Stretching My Skills

Things have been a tad quiet on my blogging front lately, for a number of varying reasons. On a bit of a whim, I decided to completely re-decorate my entire work studio (it was long overdue, so it was always something I was going to eventually do at some point). So for the past few weeks I have been mostly covered in paint splatters and sawdust; and absolutely worn-out. Not terribly attractive! I have also had a few others things going on, which meant that blogging and Instagram have not been at the forefront of my mind lately.

Those things aside, as soon as my work studio was in a ‘workable’ state (ie – the paint was dry on the walls and the new flooring was down), I was straight back in there with my sewing machine! I still have a few things to finalise in there, namely making a blind for the window, sorting out shelving etc, but it’s a wonderful little sewing haven, and best of all – it’s MY wonderful little sewing haven! Anyway, back to my sewing plans..

I have been rather enthralled with stretch knit fabrics recently, having made the Jenna cardigan by Muse patterns a few months ago (read about it here). Actually, just before I started ripping up the flooring in my work studio, the last thing I made was yet ANOTHER Jenna cardigan, (this time in royal blue) which I haven’t had a chance to photograph yet. Browsing through the patterns that Muse Patterns has on offer, I realised there were quite a few I was curious to make.. Let me introduce you to the Natalie Dress.

First of all, I purchased some dark red interlock cotton jersey fabric online, which when it arrived was exactly the colour I had hoped it would be, hurray! So I got to work making the dress. I decided to go for the knee length version, initially without waist ties (which I then changed my mind once trying it on). I had hoped this dress would be my ‘main’ dress, ie – it would be wearable, but I ran into some problems which then turned this dress into a toile instead of a final piece.

Pattern Alterations I Made

  • As I was going to sew the version without the gathers UNDER the bust, I decided to make the central triangle and CF panel all one piece, so there would be no horizontal seamline in the centre.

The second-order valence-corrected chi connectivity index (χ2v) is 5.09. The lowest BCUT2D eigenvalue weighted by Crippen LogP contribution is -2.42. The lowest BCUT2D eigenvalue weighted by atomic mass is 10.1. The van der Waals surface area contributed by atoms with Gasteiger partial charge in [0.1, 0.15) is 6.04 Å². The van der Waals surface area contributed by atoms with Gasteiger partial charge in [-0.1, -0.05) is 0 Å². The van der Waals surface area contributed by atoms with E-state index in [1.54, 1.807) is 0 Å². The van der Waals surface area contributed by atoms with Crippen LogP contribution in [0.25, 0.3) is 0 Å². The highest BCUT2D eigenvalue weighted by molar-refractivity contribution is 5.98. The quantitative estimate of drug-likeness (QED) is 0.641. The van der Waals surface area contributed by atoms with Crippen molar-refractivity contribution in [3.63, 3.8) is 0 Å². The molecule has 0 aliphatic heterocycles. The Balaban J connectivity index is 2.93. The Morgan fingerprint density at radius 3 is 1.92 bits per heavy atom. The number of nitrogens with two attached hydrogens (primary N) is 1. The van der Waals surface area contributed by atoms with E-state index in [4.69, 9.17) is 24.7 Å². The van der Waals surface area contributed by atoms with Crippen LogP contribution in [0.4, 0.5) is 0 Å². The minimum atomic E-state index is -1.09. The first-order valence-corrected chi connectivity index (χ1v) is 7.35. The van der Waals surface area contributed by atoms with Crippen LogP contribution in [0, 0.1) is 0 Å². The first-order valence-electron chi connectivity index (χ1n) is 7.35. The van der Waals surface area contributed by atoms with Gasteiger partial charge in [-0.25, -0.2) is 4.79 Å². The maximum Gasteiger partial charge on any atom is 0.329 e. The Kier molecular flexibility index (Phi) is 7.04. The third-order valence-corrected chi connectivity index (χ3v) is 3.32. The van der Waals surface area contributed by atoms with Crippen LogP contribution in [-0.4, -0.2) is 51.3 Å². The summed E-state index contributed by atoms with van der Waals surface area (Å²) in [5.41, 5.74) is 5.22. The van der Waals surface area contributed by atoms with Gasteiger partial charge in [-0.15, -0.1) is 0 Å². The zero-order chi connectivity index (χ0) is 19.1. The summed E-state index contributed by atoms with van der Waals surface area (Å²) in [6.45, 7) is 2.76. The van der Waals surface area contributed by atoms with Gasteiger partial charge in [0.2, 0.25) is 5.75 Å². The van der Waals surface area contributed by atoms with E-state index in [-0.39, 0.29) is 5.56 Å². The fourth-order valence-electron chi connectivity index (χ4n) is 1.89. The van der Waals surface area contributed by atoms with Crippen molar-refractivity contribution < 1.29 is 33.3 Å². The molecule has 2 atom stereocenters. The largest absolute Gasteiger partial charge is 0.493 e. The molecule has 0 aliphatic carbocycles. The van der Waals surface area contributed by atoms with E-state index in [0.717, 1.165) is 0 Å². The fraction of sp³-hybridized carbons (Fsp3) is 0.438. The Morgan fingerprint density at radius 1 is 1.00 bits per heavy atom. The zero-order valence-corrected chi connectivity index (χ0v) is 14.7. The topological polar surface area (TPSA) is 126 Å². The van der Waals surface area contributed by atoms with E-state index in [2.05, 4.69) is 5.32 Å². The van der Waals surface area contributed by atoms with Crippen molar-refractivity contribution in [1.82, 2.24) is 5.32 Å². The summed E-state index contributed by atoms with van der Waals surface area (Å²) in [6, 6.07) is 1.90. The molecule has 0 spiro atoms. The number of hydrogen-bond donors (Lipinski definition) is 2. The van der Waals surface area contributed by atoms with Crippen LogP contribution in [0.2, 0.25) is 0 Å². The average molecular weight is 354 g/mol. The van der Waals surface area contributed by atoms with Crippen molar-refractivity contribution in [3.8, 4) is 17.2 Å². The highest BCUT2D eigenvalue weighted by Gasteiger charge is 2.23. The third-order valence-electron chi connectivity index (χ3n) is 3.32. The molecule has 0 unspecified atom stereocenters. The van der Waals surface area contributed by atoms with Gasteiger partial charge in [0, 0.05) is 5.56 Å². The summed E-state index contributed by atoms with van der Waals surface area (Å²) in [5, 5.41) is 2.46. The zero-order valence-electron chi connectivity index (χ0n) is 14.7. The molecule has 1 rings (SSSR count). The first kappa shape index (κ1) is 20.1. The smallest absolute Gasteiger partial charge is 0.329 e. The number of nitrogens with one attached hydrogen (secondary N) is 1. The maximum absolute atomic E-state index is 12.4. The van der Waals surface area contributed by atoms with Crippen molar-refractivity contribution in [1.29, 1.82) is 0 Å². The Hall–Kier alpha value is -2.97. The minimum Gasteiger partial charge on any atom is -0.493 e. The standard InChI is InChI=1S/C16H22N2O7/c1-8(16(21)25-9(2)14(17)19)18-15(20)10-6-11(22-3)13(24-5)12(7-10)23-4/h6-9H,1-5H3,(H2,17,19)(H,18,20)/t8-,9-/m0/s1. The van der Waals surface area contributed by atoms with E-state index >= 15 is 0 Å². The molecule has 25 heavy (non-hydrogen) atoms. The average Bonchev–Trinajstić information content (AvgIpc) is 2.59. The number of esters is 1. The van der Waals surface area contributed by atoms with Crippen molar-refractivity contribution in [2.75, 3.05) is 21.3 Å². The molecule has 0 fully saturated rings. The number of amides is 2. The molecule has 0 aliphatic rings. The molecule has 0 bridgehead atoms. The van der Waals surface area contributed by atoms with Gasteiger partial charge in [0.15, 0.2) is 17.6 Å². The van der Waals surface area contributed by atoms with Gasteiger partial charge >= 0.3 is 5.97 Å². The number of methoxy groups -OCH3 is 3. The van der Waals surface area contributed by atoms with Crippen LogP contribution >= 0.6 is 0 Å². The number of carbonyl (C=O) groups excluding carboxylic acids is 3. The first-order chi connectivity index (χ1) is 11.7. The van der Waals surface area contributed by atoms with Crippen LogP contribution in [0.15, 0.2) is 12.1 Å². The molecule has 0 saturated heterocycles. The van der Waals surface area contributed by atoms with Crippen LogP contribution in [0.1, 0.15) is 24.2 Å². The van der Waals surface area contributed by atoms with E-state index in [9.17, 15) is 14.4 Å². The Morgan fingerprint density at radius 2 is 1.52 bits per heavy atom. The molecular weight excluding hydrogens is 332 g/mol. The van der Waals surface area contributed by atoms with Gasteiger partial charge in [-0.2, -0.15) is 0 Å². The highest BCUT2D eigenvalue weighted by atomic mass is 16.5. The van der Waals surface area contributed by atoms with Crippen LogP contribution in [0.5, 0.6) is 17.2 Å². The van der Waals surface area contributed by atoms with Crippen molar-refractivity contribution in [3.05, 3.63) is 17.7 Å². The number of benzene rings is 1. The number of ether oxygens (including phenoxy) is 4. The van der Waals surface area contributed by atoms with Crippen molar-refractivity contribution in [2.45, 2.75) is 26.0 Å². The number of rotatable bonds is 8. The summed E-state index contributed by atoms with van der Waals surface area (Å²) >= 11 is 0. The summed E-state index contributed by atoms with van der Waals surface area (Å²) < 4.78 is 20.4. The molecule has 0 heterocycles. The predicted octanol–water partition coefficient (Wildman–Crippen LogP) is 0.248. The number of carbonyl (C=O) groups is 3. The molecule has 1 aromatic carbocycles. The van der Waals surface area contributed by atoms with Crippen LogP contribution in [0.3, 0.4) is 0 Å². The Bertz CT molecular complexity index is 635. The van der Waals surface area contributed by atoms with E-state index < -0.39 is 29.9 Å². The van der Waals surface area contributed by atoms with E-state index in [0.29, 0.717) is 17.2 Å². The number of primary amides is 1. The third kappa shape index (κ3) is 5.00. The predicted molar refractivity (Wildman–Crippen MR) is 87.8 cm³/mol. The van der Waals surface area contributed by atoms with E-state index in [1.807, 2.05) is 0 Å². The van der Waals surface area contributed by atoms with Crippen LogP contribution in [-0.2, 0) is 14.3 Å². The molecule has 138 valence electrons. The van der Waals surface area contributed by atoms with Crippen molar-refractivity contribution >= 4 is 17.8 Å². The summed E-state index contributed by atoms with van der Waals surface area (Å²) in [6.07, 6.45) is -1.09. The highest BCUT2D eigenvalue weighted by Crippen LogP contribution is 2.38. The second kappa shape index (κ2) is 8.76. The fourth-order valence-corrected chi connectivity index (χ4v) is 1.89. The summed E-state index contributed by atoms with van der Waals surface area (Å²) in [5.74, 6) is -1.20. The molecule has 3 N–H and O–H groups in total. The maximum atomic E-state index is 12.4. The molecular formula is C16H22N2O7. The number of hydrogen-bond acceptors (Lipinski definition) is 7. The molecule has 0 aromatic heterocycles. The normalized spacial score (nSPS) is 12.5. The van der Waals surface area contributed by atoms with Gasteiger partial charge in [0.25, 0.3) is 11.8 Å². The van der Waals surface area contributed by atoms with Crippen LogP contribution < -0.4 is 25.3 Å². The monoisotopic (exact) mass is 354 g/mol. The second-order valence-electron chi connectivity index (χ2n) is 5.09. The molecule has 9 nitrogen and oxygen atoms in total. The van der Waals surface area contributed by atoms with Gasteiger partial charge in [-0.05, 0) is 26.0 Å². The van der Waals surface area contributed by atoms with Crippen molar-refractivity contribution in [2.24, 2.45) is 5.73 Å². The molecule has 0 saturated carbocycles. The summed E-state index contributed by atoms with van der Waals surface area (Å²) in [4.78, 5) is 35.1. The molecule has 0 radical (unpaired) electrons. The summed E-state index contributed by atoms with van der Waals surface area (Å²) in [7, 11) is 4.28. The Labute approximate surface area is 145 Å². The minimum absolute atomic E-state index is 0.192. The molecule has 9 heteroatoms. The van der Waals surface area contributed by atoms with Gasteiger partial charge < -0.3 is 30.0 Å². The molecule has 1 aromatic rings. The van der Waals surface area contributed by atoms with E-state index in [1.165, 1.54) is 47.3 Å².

• I made the neckline higher, as I don’t really like low necklines, and I also realised I don’t own any ‘V’ neck items of clothing at all. So to make me feel more in my comfort zone, I decided to raise the neckline by about 1.5 inches.
  • I shortened the waist ties by about 2 inches each, as they seemed really long on me.
  • Added 1.5 inches to the hem of the dress, so it hits below the knee rather than on it.

After making the dress in the red fabric, I realised it was too big. I made it to a size 32 bust, thinking that the 32 would mean it would not be too clingy on my bottom. But it was big all over me, and made me look like I needed to eat about a zillion burgers! So for my ‘final’ version of the dress (which is the one in these pictures), I made it to a size 30, which is a more accurate reflection of my size anyway, but because I was using a knit fabric, in my mind I thought the 30 would be too tight. Weird logic I know. So the lesson from this? Cut the pattern to your actual size, do not size up.

Also, I really messed up the neck band on my red toile dress version. The main source of my woes was the fact that I did not cross over the bodice side panels to meet the intersect at the centre front triangle. The side panels should go beyond & above the central triangle, then you sew them together towards the top of the neckline where they meet. That is really hard to explain, but it means you should be left with a bit of fabric (which is the side panels) above the central triangle. As I did not do this, it meant that the neckline was too big. Which then meant that the neckband was horribly wavy. Yes, I stabilised the neckline (and the shoulders), but no amount of stabilising was going to solve this.

It was at this point that I decided the red version was now no longer a wearable dress, and I was going to buy some fresh fabric to make up my Natalie dress in. Which is fine, as I got this lovely printed stretch jersey instead, and I’m sure I will buy the same red fabric again to make up my Natalie dress in as I had originally planned!

Sewing Techniques I Used

  • Attaching the neckband using the quartering method was a new one to me, as was the ‘v’ central seam in the neckband itself. I would definitely say to ensure you mark the CB and shoulder points on the neckband pattern (as are specified on the pattern itself anyway). This makes attaching the neckband in an equal way much easier.
  • I decided to try out a twin needle in my sewing machine. I have never used a twin needle, and at first the thought scared me and filled me with lots of irrational questions – Where does the other spool of thread go? How do I insert the needle? What if my machine breaks? Etc etc. All of these fears were completely unnecessary, and after reading through my machine manual, attaching the second spool thread was a breeze. I sewed at a slower speed, as I did read somewhere online that the plastic part of the needle holder can heat-up causing the needle to break-off if you sew at faster speeds, or I guess if you do a lot of continuous sewing. I used a stretch topstitch for my twin needle sewing, to sew the arm hems and the hem of the skirt.